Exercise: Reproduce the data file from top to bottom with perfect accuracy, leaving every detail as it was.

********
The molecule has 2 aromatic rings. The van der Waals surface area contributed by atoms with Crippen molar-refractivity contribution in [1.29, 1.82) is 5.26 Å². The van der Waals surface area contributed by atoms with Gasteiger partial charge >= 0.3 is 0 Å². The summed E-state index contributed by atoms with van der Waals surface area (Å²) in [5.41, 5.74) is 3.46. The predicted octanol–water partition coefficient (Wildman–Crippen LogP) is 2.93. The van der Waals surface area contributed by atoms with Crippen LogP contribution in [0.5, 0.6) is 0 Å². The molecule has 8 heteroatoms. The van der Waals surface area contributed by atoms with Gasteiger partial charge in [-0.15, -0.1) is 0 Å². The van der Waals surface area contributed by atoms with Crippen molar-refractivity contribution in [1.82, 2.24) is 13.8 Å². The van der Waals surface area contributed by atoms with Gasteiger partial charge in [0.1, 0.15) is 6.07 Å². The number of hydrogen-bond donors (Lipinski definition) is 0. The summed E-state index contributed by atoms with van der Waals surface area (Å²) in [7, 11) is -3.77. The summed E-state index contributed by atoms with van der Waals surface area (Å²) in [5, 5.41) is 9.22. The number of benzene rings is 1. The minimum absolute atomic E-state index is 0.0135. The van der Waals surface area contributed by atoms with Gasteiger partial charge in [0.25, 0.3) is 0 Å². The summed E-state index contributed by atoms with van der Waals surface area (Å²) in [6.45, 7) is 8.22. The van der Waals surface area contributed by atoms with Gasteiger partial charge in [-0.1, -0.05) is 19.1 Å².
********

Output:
The molecule has 2 aromatic rings. The van der Waals surface area contributed by atoms with Crippen molar-refractivity contribution in [1.29, 1.82) is 5.26 Å². The van der Waals surface area contributed by atoms with Gasteiger partial charge >= 0.3 is 0 Å². The summed E-state index contributed by atoms with van der Waals surface area (Å²) in [5.41, 5.74) is 3.46. The predicted octanol–water partition coefficient (Wildman–Crippen LogP) is 2.93. The van der Waals surface area contributed by atoms with Crippen LogP contribution in [0.5, 0.6) is 0 Å². The molecule has 8 heteroatoms. The van der Waals surface area contributed by atoms with Gasteiger partial charge in [-0.15, -0.1) is 0 Å². The van der Waals surface area contributed by atoms with Crippen molar-refractivity contribution in [1.82, 2.24) is 13.8 Å². The van der Waals surface area contributed by atoms with Gasteiger partial charge in [0.1, 0.15) is 6.07 Å². The number of hydrogen-bond donors (Lipinski definition) is 0. The summed E-state index contributed by atoms with van der Waals surface area (Å²) in [7, 11) is -3.77. The summed E-state index contributed by atoms with van der Waals surface area (Å²) in [5, 5.41) is 9.22. The number of benzene rings is 1. The minimum absolute atomic E-state index is 0.0135. The van der Waals surface area contributed by atoms with Gasteiger partial charge in [0.25, 0.3) is 0 Å². The summed E-state index contributed by atoms with van der Waals surface area (Å²) in [6.45, 7) is 8.22. The van der Waals surface area contributed by atoms with Gasteiger partial charge in [-0.1, -0.05) is 19.1 Å².